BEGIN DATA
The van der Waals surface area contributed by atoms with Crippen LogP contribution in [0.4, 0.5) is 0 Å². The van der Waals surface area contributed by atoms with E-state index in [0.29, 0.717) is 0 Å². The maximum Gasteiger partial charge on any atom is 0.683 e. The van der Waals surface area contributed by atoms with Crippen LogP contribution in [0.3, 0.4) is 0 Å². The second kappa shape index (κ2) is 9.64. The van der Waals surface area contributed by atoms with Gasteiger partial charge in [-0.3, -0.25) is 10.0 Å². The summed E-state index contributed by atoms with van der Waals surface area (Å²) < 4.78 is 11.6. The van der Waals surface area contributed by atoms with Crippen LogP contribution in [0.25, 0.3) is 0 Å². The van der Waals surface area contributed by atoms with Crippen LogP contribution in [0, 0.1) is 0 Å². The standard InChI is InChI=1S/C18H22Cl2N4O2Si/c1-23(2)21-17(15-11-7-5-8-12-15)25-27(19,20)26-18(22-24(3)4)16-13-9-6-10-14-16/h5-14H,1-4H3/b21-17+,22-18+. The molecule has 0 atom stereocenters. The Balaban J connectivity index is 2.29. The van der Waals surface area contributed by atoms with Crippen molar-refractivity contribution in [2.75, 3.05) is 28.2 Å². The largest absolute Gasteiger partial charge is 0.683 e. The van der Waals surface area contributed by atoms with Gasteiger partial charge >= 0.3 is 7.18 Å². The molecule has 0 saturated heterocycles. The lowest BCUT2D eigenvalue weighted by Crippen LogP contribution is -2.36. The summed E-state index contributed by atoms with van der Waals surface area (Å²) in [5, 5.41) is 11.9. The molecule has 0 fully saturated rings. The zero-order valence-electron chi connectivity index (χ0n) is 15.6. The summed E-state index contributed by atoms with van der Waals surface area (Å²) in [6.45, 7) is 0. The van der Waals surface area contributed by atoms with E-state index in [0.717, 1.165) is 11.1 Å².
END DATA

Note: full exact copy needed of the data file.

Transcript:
The van der Waals surface area contributed by atoms with Crippen LogP contribution in [0.4, 0.5) is 0 Å². The van der Waals surface area contributed by atoms with E-state index in [0.29, 0.717) is 0 Å². The maximum Gasteiger partial charge on any atom is 0.683 e. The van der Waals surface area contributed by atoms with Crippen LogP contribution in [0.3, 0.4) is 0 Å². The second kappa shape index (κ2) is 9.64. The van der Waals surface area contributed by atoms with Gasteiger partial charge in [-0.3, -0.25) is 10.0 Å². The summed E-state index contributed by atoms with van der Waals surface area (Å²) < 4.78 is 11.6. The van der Waals surface area contributed by atoms with Crippen LogP contribution in [0.25, 0.3) is 0 Å². The van der Waals surface area contributed by atoms with Crippen LogP contribution in [0, 0.1) is 0 Å². The standard InChI is InChI=1S/C18H22Cl2N4O2Si/c1-23(2)21-17(15-11-7-5-8-12-15)25-27(19,20)26-18(22-24(3)4)16-13-9-6-10-14-16/h5-14H,1-4H3/b21-17+,22-18+. The molecule has 0 atom stereocenters. The Balaban J connectivity index is 2.29. The van der Waals surface area contributed by atoms with Crippen molar-refractivity contribution in [2.75, 3.05) is 28.2 Å². The largest absolute Gasteiger partial charge is 0.683 e. The van der Waals surface area contributed by atoms with Gasteiger partial charge >= 0.3 is 7.18 Å². The molecule has 0 saturated heterocycles. The lowest BCUT2D eigenvalue weighted by Crippen LogP contribution is -2.36. The summed E-state index contributed by atoms with van der Waals surface area (Å²) in [5, 5.41) is 11.9. The molecule has 0 fully saturated rings. The zero-order valence-electron chi connectivity index (χ0n) is 15.6. The summed E-state index contributed by atoms with van der Waals surface area (Å²) in [6.45, 7) is 0. The van der Waals surface area contributed by atoms with E-state index in [0.717, 1.165) is 11.1 Å².